Thursday, March 29, 2012

Technology All CG Artists Should Know About

Maybe you're reading this article because you are an intrigued CG artist. You have been involved with designing characters and props for movies, video games, and animations for years, or possibly only months. You have an established portfolio of designs that are helping you to find more work, but maybe there is something else out there. Maybe you'd want more from your designs aside from a cool screen saver. The countless hours on top of hours spent on each individual project deserve a little bit more respect, and I know how you can fulfill that.
3D printing is a technology that can bring your designs to life. This technology can help build your portfolio in a very "unorthodox" way that stands out from other CG artists. 3D printing is a form of manufacturing that involves the layer by layer assembly of products. In order for this technology to follow through, a design will have to be mocked up through one of various softwares. The 3D file created will be sent to a "3D printer", or the machine that physically manufactures the product. The computer on the printer will tell the ink jets, laser, nozzles, or ultraviolet rays, exactly where to begin manufacturing the product. 3D printing creates products one layer at a time in a very unorthodox form of manufacturing. This layer-by-layer process gives 3D printing almost complete geometrical independence, opposed to traditional forms of machining or CNC cutting. Products can be created in ceramics, thermoplastics like ABS, precious metals, or even full color materials. What does this mean?
CG artists can physically manufacture their designs through 3D printing. The hours of work and effort spent on projects can yield a physical model to hold in your very own hands. 3D printing isn't free, but it isn't unobtainable. Buying a 3D printer might be an option, as some printers only cost around $1,000. However, not everyone can simply throw around $1,000. Creating a 6 inch character models (dependent on the width and shape) could cost less than $100. A hollowed out model at 5" x 2" x 3" might cost $25 in full color. These models can be created through 3D printing services that exist on an international level. What comes from manufacturing your models?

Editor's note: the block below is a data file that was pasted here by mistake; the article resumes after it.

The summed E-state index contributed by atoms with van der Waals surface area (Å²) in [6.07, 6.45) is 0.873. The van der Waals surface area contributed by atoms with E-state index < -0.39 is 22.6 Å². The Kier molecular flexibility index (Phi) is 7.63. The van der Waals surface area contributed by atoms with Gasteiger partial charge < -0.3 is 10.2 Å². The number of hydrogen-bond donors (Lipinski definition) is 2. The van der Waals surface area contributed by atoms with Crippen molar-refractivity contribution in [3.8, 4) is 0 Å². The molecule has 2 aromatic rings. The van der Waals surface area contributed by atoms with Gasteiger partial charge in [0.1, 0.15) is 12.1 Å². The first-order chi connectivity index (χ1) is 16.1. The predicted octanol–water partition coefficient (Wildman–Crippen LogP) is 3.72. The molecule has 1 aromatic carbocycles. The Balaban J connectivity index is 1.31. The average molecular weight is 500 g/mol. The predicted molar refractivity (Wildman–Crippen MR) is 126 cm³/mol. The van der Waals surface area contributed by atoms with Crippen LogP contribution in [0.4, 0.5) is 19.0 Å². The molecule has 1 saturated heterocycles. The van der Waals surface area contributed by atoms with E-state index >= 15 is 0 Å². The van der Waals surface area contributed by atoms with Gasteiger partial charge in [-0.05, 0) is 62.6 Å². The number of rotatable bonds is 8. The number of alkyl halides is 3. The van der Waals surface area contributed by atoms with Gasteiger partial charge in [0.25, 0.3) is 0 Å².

Perhaps you have an interview coming up with a large corporation that may be hiring you. Of course you will print out your 2D portfolio to present, and this is very valuable. However, imagine handing your interviewer physical models of your best designs. Holding a visual model has the power to truly sell yourself, and your portfolio.
Maybe you have an interesting concept idea that people will pay for. Many people open up their own stores within these 3D printing communities offering specific character models that consumers can buy. This would be a different way to pocket some residual income from your current designs.
You just might want to have a physical model of a design that is valuable to you. The hours of hard work and effort put into creating a 3D image might have meant something to you; if you really cared about the project, maybe you want to own a piece of it. By that I mean: you might want to have your design sitting on your night stand or on your wall. You might want to hold on to your hard work... literally. It is inspiring to physically hold on to something that you put so much time and heart into; 3D printing is a way to bring a piece of you into real life. Whether you are preparing a physical portfolio as an artist or engineer, or you just want to bring your creations to life, 3D printing can help advance you in your career as a designer.

Friday, March 16, 2012

Google - Do No Evil!

Google, the most-used search engine on the world wide web, receives millions of queries each day through its various services. Be it lyrics of songs you are searching for or recipe of some far eastern dish, Google is there for your rescue. Google, has often been cited as an important milestone in the history of internet and it has definitely lived up to the motto of its founders "Do no evil."
What's in the name?
"Google" is actually the misspelling of " googol" which refers to the number represented by a 1 followed by one-hundred zeros. Since, Page and Brin the founders of Google were aiming at building very large-scale search engines the name suited them perfectly.
Google began in March 1996 as a research project by Larry Page and Sergey Brin, students at Stanford working on the Stanford Digital Library Project. The goal of the project was "to develop the enabling technologies for a single, integrated and universal digital library."